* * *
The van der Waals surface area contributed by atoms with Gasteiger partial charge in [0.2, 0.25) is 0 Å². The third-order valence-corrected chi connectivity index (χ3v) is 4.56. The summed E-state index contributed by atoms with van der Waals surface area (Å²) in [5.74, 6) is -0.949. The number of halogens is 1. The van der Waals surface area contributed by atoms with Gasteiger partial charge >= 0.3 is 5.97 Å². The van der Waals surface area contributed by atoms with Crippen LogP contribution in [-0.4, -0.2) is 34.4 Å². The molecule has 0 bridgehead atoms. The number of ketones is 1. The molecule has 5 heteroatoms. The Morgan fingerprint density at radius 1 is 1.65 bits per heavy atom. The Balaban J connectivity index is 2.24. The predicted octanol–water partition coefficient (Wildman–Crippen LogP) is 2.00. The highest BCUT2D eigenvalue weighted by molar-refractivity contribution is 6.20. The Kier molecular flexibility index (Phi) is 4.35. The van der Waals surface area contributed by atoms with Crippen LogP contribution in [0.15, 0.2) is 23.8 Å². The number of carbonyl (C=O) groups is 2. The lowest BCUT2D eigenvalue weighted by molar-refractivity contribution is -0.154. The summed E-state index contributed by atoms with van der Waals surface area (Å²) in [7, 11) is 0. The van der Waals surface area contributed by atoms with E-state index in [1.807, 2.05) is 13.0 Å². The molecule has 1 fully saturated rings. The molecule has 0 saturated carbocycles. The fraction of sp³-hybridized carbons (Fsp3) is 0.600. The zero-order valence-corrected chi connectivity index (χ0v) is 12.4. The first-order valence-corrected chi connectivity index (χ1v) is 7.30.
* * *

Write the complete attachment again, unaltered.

The van der Waals surface area contributed by atoms with Gasteiger partial charge in [0.2, 0.25) is 0 Å². The third-order valence-corrected chi connectivity index (χ3v) is 4.56. The summed E-state index contributed by atoms with van der Waals surface area (Å²) in [5.74, 6) is -0.949. The number of halogens is 1. The van der Waals surface area contributed by atoms with Gasteiger partial charge >= 0.3 is 5.97 Å². The van der Waals surface area contributed by atoms with Crippen LogP contribution in [-0.4, -0.2) is 34.4 Å². The molecule has 0 bridgehead atoms. The number of ketones is 1. The molecule has 5 heteroatoms. The Morgan fingerprint density at radius 1 is 1.65 bits per heavy atom. The Balaban J connectivity index is 2.24. The predicted octanol–water partition coefficient (Wildman–Crippen LogP) is 2.00. The highest BCUT2D eigenvalue weighted by molar-refractivity contribution is 6.20. The Kier molecular flexibility index (Phi) is 4.35. The van der Waals surface area contributed by atoms with Crippen LogP contribution in [0.15, 0.2) is 23.8 Å². The number of carbonyl (C=O) groups is 2. The lowest BCUT2D eigenvalue weighted by molar-refractivity contribution is -0.154. The summed E-state index contributed by atoms with van der Waals surface area (Å²) in [7, 11) is 0. The van der Waals surface area contributed by atoms with E-state index in [1.807, 2.05) is 13.0 Å². The molecule has 1 fully saturated rings. The molecule has 0 saturated carbocycles. The fraction of sp³-hybridized carbons (Fsp3) is 0.600. The zero-order valence-corrected chi connectivity index (χ0v) is 12.4. The first-order valence-corrected chi connectivity index (χ1v) is 7.30.